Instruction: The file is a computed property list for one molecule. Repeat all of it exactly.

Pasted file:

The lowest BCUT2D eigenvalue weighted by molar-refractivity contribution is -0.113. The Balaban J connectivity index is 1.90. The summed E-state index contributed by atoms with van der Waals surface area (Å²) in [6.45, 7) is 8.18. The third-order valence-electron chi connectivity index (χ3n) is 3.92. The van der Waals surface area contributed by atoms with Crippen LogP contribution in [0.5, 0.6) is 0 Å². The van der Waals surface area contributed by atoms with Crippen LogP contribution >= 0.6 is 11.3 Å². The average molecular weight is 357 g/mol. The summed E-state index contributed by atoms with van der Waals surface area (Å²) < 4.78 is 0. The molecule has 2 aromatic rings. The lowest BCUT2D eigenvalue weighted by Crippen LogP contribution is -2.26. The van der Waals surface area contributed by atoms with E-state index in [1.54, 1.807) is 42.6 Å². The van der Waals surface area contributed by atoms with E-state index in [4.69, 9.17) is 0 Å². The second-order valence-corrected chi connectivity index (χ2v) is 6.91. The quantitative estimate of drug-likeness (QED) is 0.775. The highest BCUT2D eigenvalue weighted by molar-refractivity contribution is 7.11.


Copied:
The lowest BCUT2D eigenvalue weighted by molar-refractivity contribution is -0.113. The Balaban J connectivity index is 1.90. The summed E-state index contributed by atoms with van der Waals surface area (Å²) in [6.45, 7) is 8.18. The third-order valence-electron chi connectivity index (χ3n) is 3.92. The van der Waals surface area contributed by atoms with Crippen LogP contribution in [0.5, 0.6) is 0 Å². The van der Waals surface area contributed by atoms with Crippen LogP contribution >= 0.6 is 11.3 Å². The average molecular weight is 357 g/mol. The summed E-state index contributed by atoms with van der Waals surface area (Å²) < 4.78 is 0. The molecule has 2 aromatic rings. The lowest BCUT2D eigenvalue weighted by Crippen LogP contribution is -2.26. The van der Waals surface area contributed by atoms with E-state index in [1.54, 1.807) is 42.6 Å². The van der Waals surface area contributed by atoms with E-state index in [4.69, 9.17) is 0 Å². The second-order valence-corrected chi connectivity index (χ2v) is 6.91. The quantitative estimate of drug-likeness (QED) is 0.775. The highest BCUT2D eigenvalue weighted by molar-refractivity contribution is 7.11.